By the author of breakout World War II era alternate histories Himmler's War and Rising Sun, a compelling alternate-history thriller. After winning World War I, Germany invades America in 1920, marching through California and Texas as a desperate nation resists.
Consider this other 1920: Imperial Germany has become the most powerful nation in the world. In 1914, she crushed England, France, and Russia in a war that was short but entirely devastating. By 1920, Kaiser Wilhelm II is looking for new lands to devour. The United States is fast becoming an economic super-power and the only nation that can conceivably threaten Germany. The U.S. is militarily inept, however, and is led by a sick and delusional president who wants to avoid war at any price. Thus, Germany is able to ship a huge army to Mexico to support a puppet government. Her real goal: the invasion and permanent conquest of California and Texas.
America desperately resists the mightiest and most brutal army in the world, in a battle fought on land, at sea, and in the air as enemy armies savagely march up on California and move north towards a second Battle of the Alamo. Only the indomitable spirit of freedom can answer the Kaiser's challenge.
We've sent an email with your order details. Order ID #:
To access this title, visit your library in the app or on the desktop website.
Good story in a single shot.
- Brad B.
Not bad, but missed it's full potential.
Best: the author handles geopolitics well and has a good sense of humor. I found myself laughing several times. He also paints a good battlefield picture, which not all alt-historians do, and has a good grasp of military hardware - especially naval.
Least: I think the story was a little aborted and could have greatly benefited from another book or two. I know other reviewers have appreciated the fact that the author is able to wrap up the plot in one book, but I feel that a few subplots are promised early on and never delivered. I also found it unlikely that the events of the book could be resolved as abruptly as they did.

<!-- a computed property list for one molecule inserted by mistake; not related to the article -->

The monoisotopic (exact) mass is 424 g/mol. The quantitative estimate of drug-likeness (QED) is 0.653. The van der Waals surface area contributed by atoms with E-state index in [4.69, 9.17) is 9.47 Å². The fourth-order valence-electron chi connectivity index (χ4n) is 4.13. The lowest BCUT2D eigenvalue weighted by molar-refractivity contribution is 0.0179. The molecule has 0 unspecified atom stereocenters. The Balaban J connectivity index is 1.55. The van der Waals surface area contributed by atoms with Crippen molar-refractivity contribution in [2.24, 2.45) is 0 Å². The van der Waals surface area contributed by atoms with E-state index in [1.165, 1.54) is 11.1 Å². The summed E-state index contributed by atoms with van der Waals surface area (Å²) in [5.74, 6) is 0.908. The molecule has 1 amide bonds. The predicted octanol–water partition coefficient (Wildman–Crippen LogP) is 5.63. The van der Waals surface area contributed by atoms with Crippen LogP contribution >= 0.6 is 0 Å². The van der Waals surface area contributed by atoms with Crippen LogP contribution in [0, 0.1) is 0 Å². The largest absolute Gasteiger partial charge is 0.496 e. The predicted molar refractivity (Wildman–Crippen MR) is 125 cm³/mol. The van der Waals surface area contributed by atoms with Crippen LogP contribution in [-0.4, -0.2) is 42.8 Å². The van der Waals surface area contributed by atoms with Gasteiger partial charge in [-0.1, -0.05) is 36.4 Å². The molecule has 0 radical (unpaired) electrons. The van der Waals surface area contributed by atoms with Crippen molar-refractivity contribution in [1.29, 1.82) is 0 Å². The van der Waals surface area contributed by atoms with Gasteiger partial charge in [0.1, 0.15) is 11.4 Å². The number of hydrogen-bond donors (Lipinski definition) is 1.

My other big complaint is the handling of the characters. There's far too much name dropping regarding real historical people and it begins to break the suspension of disbelief. The other problem is that there are far too many POV characters for the length. There's not enough development for most of them, so it's hard to care what happens to them.
Another book or two to slow down the pace a little, develop the characters, and resolve the "third act problems" (to borrow a phrase)
That failing, reduce the cast and pace it similarly to "How Few Remain"
He's clear and enunciates. He also obeys punctuation, which not all performers do.
I struck a half a star for his female voices. The same characters had slightly different voices at different times, and there was overlap between two of the main female characters which was confusing. I struck the other half for his rendition of Patton. He gave the man a deep gravelly voice where it's well documented that Patton's voice was rather high. I don't know if it was a lack of homework, or artistic license, but I would have preferred more accuracy.
If you are a fan of the genre, yes. Otherwise, probably not
I wish I could have had Mr. Conroy write "The War that Came Early" which was too drawn out, and Dr. Turtledove write this story which could have used more material.